People with a certain inherited problem (lack of thiopurine methyltransferase-TPMT enzyme) may be at increased risk for serious side effects from this medication and may require dosage adjustment. Consult your doctor for details and to discuss whether you should be tested for this inherited problem.
This medication is not recommended for use during pregnancy. It may harm an unborn baby. Consult your doctor for more details and to discuss reliable forms of birth control. If you become pregnant or think you may be pregnant, tell your doctor right away.
It is not known whether this drug passes into breast milk. Because of the possible risk to the infant, breast-feeding while using this drug is not recommended. Consult your doctor before breast-feeding.
Your doctor or pharmacist may already be aware of any possible drug interactions and may be monitoring you for them. Do not start, stop, or change the dosage of any medicine before checking with them first.
Before using this medication, tell your doctor or pharmacist of all prescription and nonprescription/herbal products you may use, especially of: aminosalicylates (e.g., olsalazine, mesalazine, sulfasalazine), drugs that may affect bone marrow (e.g., azathioprine, drugs that contain trimethoprim, other anti-cancer drugs), drugs that may affect the liver (e.g., amiodarone, erythromycin, busulfan).
This document does not contain all possible interactions. Therefore, before using this product, tell your doctor or pharmacist of all the products you use. Keep a list of all your medications with you, and share the list with your doctor and pharmacist.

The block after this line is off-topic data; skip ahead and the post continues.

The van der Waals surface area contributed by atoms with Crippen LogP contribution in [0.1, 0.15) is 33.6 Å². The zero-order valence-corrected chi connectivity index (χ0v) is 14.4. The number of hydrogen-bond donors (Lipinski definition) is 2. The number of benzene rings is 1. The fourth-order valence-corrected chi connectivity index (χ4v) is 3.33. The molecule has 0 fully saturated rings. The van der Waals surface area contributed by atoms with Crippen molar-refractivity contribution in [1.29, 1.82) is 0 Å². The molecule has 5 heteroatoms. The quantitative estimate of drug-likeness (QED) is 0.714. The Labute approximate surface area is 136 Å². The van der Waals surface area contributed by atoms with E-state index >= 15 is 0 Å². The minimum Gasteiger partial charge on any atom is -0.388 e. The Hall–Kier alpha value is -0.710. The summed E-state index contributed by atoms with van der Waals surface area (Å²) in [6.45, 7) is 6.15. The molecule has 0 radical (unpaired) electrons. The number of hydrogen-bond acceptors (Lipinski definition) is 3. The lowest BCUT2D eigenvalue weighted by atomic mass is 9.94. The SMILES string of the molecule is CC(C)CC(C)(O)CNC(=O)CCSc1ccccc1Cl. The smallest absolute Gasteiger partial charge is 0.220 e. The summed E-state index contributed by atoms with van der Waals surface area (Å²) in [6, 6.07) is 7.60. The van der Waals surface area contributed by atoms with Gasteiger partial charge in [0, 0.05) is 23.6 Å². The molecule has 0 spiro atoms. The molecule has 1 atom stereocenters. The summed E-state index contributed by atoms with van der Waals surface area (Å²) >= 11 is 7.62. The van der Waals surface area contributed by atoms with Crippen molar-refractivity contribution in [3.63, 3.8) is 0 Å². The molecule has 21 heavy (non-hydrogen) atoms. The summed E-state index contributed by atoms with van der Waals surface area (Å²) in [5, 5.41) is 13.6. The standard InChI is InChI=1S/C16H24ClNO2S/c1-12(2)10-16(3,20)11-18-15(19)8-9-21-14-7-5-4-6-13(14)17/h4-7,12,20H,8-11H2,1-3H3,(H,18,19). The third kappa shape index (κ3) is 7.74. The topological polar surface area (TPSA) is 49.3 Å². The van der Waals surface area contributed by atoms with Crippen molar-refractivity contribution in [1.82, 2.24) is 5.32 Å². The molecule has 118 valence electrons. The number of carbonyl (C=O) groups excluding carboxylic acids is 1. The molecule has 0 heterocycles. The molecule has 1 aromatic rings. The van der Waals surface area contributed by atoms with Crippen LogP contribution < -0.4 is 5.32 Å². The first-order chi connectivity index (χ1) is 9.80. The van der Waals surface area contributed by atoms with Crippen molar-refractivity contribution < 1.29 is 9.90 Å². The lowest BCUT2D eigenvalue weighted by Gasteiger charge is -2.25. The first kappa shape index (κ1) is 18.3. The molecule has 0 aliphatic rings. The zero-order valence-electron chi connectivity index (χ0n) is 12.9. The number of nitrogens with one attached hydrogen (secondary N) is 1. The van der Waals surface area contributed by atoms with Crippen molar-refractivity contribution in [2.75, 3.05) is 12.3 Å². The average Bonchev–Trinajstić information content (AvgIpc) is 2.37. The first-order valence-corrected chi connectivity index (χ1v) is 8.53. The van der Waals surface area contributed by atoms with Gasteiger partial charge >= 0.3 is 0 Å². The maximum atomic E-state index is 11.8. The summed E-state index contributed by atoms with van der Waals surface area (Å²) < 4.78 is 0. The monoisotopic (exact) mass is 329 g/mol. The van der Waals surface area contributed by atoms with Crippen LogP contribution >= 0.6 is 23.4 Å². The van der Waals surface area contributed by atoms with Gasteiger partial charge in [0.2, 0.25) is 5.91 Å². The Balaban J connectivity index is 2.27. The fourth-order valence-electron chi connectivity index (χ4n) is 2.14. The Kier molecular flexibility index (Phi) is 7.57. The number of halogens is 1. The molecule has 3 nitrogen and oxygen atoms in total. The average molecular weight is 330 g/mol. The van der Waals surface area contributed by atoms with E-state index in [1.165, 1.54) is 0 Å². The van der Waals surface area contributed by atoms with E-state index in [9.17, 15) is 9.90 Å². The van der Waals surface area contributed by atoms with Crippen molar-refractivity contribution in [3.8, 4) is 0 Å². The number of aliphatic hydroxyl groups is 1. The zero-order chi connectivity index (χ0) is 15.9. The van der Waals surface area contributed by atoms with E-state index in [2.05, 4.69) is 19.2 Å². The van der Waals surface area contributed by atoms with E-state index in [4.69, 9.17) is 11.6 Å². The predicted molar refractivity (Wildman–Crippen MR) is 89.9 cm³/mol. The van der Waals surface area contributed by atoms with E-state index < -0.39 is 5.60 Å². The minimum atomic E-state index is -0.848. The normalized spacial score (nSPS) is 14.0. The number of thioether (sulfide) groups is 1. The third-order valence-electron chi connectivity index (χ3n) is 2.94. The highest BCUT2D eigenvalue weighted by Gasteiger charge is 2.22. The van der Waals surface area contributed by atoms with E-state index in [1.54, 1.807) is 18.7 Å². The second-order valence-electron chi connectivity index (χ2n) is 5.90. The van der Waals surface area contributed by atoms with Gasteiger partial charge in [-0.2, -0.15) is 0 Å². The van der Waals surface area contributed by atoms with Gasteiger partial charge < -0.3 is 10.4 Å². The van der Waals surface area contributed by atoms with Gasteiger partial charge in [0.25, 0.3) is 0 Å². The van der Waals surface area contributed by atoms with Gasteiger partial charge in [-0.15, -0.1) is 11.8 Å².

If someone has overdosed and has serious symptoms such as passing out or trouble breathing, call 911. Otherwise, call a poison control center right away. US residents can call their local poison control center at 1-800-222-1222. Canada residents can call a provincial poison control center. Symptoms of overdose may include: nausea, vomiting, diarrhea, unusually heavy sweating.
Laboratory and/or medical tests (e.g., complete blood count, liver function tests, uric acid) should be performed periodically to monitor your progress or check for side effects. Consult your doctor for more details.
If you miss a dose, take it as soon as you remember. If it is near the time of the next dose, skip themissed dose and resume your usual dosing schedule. Do not double the dose to catch up.
Store at room temperature between 59-77 degrees F (15-25 degrees C) away from light and moisture. Do not store in the bathroom. Keep all medicines away from children and pets.
Do not flush medications down the toilet or pour them into a drain unless instructed to do so. Properly discard this product when it is expired or no longer needed. Consult your pharmacist or local waste disposal company for more details about how to safely discard your product.Information last revised July 2016. Copyright(c) 2016 First Databank, Inc.